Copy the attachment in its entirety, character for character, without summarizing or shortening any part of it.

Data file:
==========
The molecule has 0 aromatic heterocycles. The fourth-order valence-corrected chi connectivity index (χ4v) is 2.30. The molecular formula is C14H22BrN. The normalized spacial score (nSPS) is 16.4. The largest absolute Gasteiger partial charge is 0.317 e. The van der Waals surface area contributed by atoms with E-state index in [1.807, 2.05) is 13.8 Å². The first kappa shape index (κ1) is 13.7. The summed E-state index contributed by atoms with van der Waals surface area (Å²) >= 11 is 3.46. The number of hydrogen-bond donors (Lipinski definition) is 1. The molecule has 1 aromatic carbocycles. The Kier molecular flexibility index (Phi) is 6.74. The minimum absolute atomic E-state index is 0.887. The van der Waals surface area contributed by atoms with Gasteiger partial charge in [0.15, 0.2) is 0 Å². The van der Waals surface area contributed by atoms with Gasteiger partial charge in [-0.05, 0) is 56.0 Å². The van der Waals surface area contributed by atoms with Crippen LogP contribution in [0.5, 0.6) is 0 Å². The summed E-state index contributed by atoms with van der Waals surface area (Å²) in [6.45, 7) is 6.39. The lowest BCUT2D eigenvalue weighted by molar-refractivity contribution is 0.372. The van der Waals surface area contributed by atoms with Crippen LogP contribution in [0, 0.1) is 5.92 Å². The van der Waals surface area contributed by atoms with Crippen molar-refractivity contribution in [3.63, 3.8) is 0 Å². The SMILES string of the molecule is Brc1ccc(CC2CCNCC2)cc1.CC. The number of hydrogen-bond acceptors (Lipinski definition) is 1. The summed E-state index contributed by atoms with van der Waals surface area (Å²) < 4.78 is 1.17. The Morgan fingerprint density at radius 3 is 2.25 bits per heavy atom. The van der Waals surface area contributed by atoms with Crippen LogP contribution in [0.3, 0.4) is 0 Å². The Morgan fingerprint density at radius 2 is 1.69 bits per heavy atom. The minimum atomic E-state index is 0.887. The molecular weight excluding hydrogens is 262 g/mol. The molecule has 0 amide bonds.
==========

The molecule has 0 aromatic heterocycles. The fourth-order valence-corrected chi connectivity index (χ4v) is 2.30. The molecular formula is C14H22BrN. The normalized spacial score (nSPS) is 16.4. The largest absolute Gasteiger partial charge is 0.317 e. The van der Waals surface area contributed by atoms with E-state index in [1.807, 2.05) is 13.8 Å². The first kappa shape index (κ1) is 13.7. The summed E-state index contributed by atoms with van der Waals surface area (Å²) >= 11 is 3.46. The number of hydrogen-bond donors (Lipinski definition) is 1. The molecule has 1 aromatic carbocycles. The Kier molecular flexibility index (Phi) is 6.74. The minimum absolute atomic E-state index is 0.887. The van der Waals surface area contributed by atoms with Gasteiger partial charge in [0.15, 0.2) is 0 Å². The van der Waals surface area contributed by atoms with Gasteiger partial charge in [-0.05, 0) is 56.0 Å². The van der Waals surface area contributed by atoms with Crippen LogP contribution in [0.5, 0.6) is 0 Å². The summed E-state index contributed by atoms with van der Waals surface area (Å²) in [6.45, 7) is 6.39. The lowest BCUT2D eigenvalue weighted by molar-refractivity contribution is 0.372. The van der Waals surface area contributed by atoms with Crippen LogP contribution in [0, 0.1) is 5.92 Å². The van der Waals surface area contributed by atoms with Crippen molar-refractivity contribution in [3.63, 3.8) is 0 Å². The SMILES string of the molecule is Brc1ccc(CC2CCNCC2)cc1.CC. The number of hydrogen-bond acceptors (Lipinski definition) is 1. The summed E-state index contributed by atoms with van der Waals surface area (Å²) < 4.78 is 1.17. The Morgan fingerprint density at radius 3 is 2.25 bits per heavy atom. The van der Waals surface area contributed by atoms with Crippen LogP contribution in [0.3, 0.4) is 0 Å². The Morgan fingerprint density at radius 2 is 1.69 bits per heavy atom. The minimum atomic E-state index is 0.887. The molecular weight excluding hydrogens is 262 g/mol. The molecule has 0 amide bonds.